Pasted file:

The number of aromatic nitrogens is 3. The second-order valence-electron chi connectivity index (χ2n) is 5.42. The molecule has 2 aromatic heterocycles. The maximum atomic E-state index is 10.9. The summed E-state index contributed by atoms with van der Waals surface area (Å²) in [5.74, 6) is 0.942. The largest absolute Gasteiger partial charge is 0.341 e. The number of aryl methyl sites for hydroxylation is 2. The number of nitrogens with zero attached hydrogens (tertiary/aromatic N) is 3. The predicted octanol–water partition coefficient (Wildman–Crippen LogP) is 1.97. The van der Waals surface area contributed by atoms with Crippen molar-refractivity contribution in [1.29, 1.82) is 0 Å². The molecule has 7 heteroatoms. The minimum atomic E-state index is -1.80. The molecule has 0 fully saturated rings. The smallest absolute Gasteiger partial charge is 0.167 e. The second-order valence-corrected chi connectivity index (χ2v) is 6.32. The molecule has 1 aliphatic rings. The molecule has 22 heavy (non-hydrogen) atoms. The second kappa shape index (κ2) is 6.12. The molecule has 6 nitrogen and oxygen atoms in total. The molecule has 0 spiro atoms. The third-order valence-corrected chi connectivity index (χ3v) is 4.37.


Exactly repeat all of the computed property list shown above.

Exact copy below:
The number of aromatic nitrogens is 3. The second-order valence-electron chi connectivity index (χ2n) is 5.42. The molecule has 2 aromatic heterocycles. The maximum atomic E-state index is 10.9. The summed E-state index contributed by atoms with van der Waals surface area (Å²) in [5.74, 6) is 0.942. The largest absolute Gasteiger partial charge is 0.341 e. The number of aryl methyl sites for hydroxylation is 2. The number of nitrogens with zero attached hydrogens (tertiary/aromatic N) is 3. The predicted octanol–water partition coefficient (Wildman–Crippen LogP) is 1.97. The van der Waals surface area contributed by atoms with Crippen molar-refractivity contribution in [1.29, 1.82) is 0 Å². The molecule has 7 heteroatoms. The minimum atomic E-state index is -1.80. The molecule has 0 fully saturated rings. The smallest absolute Gasteiger partial charge is 0.167 e. The second-order valence-corrected chi connectivity index (χ2v) is 6.32. The molecule has 1 aliphatic rings. The molecule has 22 heavy (non-hydrogen) atoms. The second kappa shape index (κ2) is 6.12. The molecule has 6 nitrogen and oxygen atoms in total. The molecule has 0 spiro atoms. The third-order valence-corrected chi connectivity index (χ3v) is 4.37.